If you’re looking for income and poverty data… the Census has a new source for this data.

In 2010 the U.S. Census Bureau switched to the short form for the decennial census. This means they collected less data than in previous decades. Income, poverty, educational attainment, and other socioeconomic data were not collected in the 2010 Census. The Census Bureau now provides this socioeconomic data through its American Community Survey (ACS). The ACS is an on–going survey of a sample of the population with new data released every year. Because the ACS is based on a sample of the population rather than a census of the entire population, the Census Bureau recommends using the ACS estimates to calculate percentages of the population and either publishing a margin of error for each ACS estimate or running statistical significance tests.

Neighborhood level socioeconomic data

The Census Bureau averages together five years of ACS data in order to create socioeconomic data for small geographies such as neighborhoods (technically called census block groups and census tracts). In December 2011, the Census Bureau released the 2006–2010 five–year ACS estimates. This is the first set of five–year data that was collected entirely from the post–Katrina time period. In late 2012, the Census Bureau will release the 2007–2011 five–year ACS estimates. And in late 2013, the Census Bureau will release the 2008–2012 five–year ACS estimates.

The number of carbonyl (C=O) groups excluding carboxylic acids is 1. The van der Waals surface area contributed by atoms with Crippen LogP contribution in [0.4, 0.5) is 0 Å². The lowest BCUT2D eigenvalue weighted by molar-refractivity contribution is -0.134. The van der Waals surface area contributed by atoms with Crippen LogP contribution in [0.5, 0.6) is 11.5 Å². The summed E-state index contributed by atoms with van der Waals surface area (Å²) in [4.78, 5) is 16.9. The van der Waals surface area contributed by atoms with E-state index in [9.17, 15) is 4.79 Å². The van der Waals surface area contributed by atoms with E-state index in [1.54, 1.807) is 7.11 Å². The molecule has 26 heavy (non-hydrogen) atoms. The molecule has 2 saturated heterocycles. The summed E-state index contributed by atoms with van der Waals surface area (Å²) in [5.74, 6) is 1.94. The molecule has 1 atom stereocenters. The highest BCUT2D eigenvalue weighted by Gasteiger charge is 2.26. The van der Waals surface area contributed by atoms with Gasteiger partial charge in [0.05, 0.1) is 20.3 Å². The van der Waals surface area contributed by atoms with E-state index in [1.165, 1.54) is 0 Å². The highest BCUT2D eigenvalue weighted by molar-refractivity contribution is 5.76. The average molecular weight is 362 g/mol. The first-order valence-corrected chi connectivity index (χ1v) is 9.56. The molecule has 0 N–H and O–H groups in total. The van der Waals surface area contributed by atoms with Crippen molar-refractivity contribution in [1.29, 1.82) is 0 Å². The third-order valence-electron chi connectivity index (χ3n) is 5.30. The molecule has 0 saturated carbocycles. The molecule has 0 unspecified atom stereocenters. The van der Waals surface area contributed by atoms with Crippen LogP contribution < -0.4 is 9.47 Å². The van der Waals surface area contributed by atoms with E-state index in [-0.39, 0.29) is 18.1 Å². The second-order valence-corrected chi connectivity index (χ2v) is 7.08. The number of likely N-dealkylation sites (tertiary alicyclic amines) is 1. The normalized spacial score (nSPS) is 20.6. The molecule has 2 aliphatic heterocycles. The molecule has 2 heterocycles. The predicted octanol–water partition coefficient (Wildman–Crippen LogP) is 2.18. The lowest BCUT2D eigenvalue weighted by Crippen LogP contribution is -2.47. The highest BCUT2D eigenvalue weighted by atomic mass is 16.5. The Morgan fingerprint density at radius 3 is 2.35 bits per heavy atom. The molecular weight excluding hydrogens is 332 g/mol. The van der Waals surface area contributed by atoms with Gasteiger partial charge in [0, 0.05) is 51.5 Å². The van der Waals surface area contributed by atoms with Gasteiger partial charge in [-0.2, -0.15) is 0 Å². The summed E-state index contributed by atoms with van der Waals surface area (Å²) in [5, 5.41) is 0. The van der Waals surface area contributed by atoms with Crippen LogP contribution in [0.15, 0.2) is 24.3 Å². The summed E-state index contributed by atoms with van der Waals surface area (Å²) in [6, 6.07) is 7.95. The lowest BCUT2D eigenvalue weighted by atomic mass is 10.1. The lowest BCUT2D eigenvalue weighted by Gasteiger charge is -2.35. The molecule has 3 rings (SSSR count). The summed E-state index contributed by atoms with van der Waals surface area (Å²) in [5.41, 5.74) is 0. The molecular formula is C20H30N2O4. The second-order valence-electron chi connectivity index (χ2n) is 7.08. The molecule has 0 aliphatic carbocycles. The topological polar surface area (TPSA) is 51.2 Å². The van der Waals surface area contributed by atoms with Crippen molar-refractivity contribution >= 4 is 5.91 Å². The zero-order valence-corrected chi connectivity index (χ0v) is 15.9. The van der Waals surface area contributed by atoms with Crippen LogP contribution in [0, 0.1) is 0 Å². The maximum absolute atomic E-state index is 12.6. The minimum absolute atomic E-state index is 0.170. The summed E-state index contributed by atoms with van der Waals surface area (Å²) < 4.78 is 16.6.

GNOCDC is studying how to interpret the new 2006–2010 five–year ACS estimates given that in 2006 the population of the city and region was greatly diminished. In the meantime, you may still want to check out the Census 2000 socioeconomic data presented by neighborhood on our pre–Katrina web site.

Go to our homepage — www.gnocdc.org

Look in the middle column and click on the link to “Pre–Katrina Data Center Web Site.”

Parish level socioeconomic data

The Census Bureau publishes parish level ACS data in two different formats. For the most populous parishes (such as Orleans, Jefferson, and St. Tammany), the Census Bureau provides both single–year and three–year ACS estimates. The single–year estimates are closer to a point–in–time estimate although data is still collected over a 12–month period. The three–year ACS estimates represent the average of data collected over a three–year time period. For less populous parishes (such as St. Bernard, Plaquemines, St. Charles, and St. John), only the three–year ACS estimates are available.

We’ve made a good deal of socioeconomic data for New Orleans and the metro area available through our “Who lives in New Orleans and the Metro Area Now?” This brief examines single–year 2010 data for Orleans, Jefferson, St. Tammany, and the metro area, and calculates statistically significant changes since 2000. Included are data on household income, poverty, educational attainment, access to vehicles, and the foreign born population. To access GNOCDC’s analysis and the data…

Go to our homepage — www.gnocdc.org

Look in the middle column and click on the link to “Who lives in New Orleans and the Metro Area Now?”